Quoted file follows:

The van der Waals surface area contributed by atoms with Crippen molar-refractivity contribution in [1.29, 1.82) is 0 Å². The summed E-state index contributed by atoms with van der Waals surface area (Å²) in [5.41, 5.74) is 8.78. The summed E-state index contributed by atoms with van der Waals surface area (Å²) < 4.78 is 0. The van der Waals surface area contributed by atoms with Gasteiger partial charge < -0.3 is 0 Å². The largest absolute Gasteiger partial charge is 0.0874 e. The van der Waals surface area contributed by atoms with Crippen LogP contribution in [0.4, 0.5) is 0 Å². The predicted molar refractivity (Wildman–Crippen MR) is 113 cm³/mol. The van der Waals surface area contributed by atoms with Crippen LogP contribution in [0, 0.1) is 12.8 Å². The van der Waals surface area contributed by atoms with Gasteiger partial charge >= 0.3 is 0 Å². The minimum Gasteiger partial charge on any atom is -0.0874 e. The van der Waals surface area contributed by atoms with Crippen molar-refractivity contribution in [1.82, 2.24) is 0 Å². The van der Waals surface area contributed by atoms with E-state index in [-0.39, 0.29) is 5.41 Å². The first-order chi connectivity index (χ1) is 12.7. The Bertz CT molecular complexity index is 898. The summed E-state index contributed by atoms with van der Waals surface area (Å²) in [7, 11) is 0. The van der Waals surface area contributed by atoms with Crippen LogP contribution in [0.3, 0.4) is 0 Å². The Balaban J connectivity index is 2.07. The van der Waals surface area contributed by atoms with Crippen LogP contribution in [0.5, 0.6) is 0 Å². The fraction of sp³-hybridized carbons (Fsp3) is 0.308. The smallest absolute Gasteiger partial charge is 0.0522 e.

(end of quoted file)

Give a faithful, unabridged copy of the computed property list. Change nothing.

The van der Waals surface area contributed by atoms with Crippen molar-refractivity contribution in [1.29, 1.82) is 0 Å². The summed E-state index contributed by atoms with van der Waals surface area (Å²) in [5.41, 5.74) is 8.78. The summed E-state index contributed by atoms with van der Waals surface area (Å²) < 4.78 is 0. The van der Waals surface area contributed by atoms with Gasteiger partial charge < -0.3 is 0 Å². The largest absolute Gasteiger partial charge is 0.0874 e. The van der Waals surface area contributed by atoms with Crippen LogP contribution in [0.4, 0.5) is 0 Å². The predicted molar refractivity (Wildman–Crippen MR) is 113 cm³/mol. The van der Waals surface area contributed by atoms with Crippen LogP contribution in [0, 0.1) is 12.8 Å². The van der Waals surface area contributed by atoms with Gasteiger partial charge >= 0.3 is 0 Å². The minimum Gasteiger partial charge on any atom is -0.0874 e. The van der Waals surface area contributed by atoms with Crippen molar-refractivity contribution in [1.82, 2.24) is 0 Å². The van der Waals surface area contributed by atoms with E-state index in [-0.39, 0.29) is 5.41 Å². The first-order chi connectivity index (χ1) is 12.7. The Bertz CT molecular complexity index is 898. The summed E-state index contributed by atoms with van der Waals surface area (Å²) in [7, 11) is 0. The van der Waals surface area contributed by atoms with Crippen LogP contribution in [0.3, 0.4) is 0 Å². The Balaban J connectivity index is 2.07. The van der Waals surface area contributed by atoms with Crippen LogP contribution in [0.5, 0.6) is 0 Å². The fraction of sp³-hybridized carbons (Fsp3) is 0.308. The smallest absolute Gasteiger partial charge is 0.0522 e.